Why Growing Corn as Forage Benefits Livestock & Beyond

March 19, 2024

Because of the demand for corn grain in the U.S., many farmers overlook its potential as a forage crop, especially if they don’t have livestock. But regardless of whether a farmer has cattle or not, growing corn for forage offers many benefits — to the herd, to the soil, and to a farmer’s pocketbook.

Benefits of Raising Corn for Forage

For starters, growing corn silage is nearly identical to growing corn grain. The only big difference is being prepared to harvest it earlier, when the crop is still green and roughly at 70% moisture.

For livestock farmers, it provides a high-energy, high-quality feed. Starch is a huge energy requirement, and corn silage is packed with it. When growers use a hybrid like Ration Choice, they’re getting a high fiber level as well. 

“The fact that you can grow 25 to 30 tons per acre of very high-value forage for your farm and harvest that in one event is fantastic,” says Judd Hodgen, Legacy Seeds Forage and Crop Specialist. 

It also affords cattle farmers the opportunity to grow even more forage. After corn silage harvest, you can apply manure then plant another high-quality forage crop like triticale, harvest it the following spring, and then plant corn again.

“You’re upping your total tonnage for inventory management, and they’re both high-quality forages, if you harvest them at the right time,” Judd says. “You also have a living root virtually 11 months of the year.”

Even if you don’t have livestock, there are still benefits to raising forage if you can work with a local livestock owner. Many livestock farmers likely have too much manure for their own fields, so crop farmers can contract with them and get a manure application in exchange for a good price on silage.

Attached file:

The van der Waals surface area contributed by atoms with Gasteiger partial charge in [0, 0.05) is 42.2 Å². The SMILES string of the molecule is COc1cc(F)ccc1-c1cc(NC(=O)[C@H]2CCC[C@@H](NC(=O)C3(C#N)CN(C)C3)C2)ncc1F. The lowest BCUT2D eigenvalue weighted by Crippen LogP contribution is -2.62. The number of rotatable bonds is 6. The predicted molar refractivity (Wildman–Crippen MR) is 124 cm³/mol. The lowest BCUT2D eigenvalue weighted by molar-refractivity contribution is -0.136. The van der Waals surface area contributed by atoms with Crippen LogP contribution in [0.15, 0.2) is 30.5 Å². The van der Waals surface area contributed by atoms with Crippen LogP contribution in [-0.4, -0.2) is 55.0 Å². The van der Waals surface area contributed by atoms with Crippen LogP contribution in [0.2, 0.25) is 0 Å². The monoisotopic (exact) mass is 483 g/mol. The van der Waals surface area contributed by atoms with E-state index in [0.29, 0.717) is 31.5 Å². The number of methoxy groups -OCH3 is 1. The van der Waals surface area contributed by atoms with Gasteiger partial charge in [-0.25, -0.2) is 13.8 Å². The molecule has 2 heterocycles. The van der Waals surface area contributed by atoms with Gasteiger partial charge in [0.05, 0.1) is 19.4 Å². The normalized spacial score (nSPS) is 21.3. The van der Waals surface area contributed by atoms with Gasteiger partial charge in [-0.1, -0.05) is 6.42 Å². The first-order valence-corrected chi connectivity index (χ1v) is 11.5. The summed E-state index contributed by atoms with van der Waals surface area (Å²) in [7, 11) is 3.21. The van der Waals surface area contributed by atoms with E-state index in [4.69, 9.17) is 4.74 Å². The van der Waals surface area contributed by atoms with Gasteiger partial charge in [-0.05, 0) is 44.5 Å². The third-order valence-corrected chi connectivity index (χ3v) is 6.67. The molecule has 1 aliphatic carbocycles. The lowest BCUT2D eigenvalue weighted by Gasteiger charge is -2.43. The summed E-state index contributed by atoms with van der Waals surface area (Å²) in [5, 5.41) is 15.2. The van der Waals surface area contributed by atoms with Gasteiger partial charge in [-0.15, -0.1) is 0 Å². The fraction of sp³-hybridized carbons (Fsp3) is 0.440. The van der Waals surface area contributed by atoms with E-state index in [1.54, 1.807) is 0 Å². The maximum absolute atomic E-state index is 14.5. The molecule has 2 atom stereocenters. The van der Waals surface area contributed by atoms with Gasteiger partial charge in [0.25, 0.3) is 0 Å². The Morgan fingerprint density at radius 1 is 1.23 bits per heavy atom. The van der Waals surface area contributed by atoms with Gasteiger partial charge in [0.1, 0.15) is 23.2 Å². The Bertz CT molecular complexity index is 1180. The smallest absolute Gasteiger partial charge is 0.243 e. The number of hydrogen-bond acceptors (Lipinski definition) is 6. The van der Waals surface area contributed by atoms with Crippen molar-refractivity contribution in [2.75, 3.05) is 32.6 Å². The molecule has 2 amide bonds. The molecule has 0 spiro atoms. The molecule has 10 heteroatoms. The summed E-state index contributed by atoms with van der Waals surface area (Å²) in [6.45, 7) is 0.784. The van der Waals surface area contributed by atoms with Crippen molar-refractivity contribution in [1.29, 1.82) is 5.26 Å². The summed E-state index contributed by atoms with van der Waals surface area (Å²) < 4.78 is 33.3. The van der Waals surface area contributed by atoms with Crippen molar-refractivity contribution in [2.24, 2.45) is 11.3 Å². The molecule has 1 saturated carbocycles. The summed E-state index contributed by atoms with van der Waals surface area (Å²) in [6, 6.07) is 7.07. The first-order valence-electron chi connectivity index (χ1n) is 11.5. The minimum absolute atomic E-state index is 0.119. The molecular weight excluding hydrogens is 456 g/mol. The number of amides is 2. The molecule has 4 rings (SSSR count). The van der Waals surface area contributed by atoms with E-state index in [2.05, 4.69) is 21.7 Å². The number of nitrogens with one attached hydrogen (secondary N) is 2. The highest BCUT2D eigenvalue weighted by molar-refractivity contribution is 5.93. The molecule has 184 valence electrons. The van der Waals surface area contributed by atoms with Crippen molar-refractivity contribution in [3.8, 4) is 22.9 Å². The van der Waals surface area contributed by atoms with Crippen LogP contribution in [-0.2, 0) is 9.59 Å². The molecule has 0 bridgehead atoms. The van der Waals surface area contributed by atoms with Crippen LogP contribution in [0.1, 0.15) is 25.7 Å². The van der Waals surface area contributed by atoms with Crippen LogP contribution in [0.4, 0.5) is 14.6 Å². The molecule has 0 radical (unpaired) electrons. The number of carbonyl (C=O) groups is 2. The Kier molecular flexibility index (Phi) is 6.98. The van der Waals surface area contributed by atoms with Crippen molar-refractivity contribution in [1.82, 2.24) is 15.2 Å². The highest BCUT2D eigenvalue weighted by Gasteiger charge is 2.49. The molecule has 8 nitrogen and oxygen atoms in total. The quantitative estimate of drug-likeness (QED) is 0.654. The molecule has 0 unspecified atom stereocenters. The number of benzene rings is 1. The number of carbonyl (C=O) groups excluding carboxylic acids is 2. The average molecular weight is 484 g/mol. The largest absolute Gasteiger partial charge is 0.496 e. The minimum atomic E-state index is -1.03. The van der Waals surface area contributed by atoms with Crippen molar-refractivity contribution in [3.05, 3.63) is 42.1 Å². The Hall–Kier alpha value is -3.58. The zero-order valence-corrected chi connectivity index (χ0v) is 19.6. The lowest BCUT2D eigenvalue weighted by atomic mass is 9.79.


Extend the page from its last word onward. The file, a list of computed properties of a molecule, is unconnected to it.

“One of the fringe benefits of that is you can get winter wheat planted behind that manure or a cover crop, and get a living root in that soil for the rest of the season to hang onto that manure,” Judd says.

Growing corn for forage can also be beneficial for minimum- or no-till farmers who are struggling with residue management. Unlike grain corn, only a 12- to 16-inch stalk is left after harvest, making it much easier to plant back into the following year. 

Choose Corn Bred for Forage

It’s not enough to plant your typical corn hybrid and harvest it earlier. Why? Because those hybrids have been optimized for just one part of the plant: the grain.

That’s why we developed Ration Choice, so livestock farmers can grow a hybrid that’s been optimized for the whole corn plant to meet the needs of their herd.

That starts with yield and ensuring farmers can grow enough corn for their livestock. Next is the nutritional makeup, which includes fiber digestibility, starch content, starch digestibility, and residual sugars. 

Meeting all of those parameters results in a nice, efficient ration for the cow, and therefore a higher-quality milk.

“Our butterfat has been going through the roof,” Judd says. “Farmers get paid on energy-corrected milk. So we’re seeing the components in that milk go up, and it’s adding dollars in their bank account.”

Every corn hybrid labeled Ration Choice has been designed and tested, not only at our Research Learning Center, but in labs and university trials throughout multiple states, to meet those important parameters. We also work with every farm to ensure they select the right Ration Choice hybrid that will match their nutritional goals.

“We have to place it on the right farm on the right field,” Judd says, “but if it’s labeled Ration Choice, farmers should have all the confidence in the world that it’s going to make good feed for their animals.”

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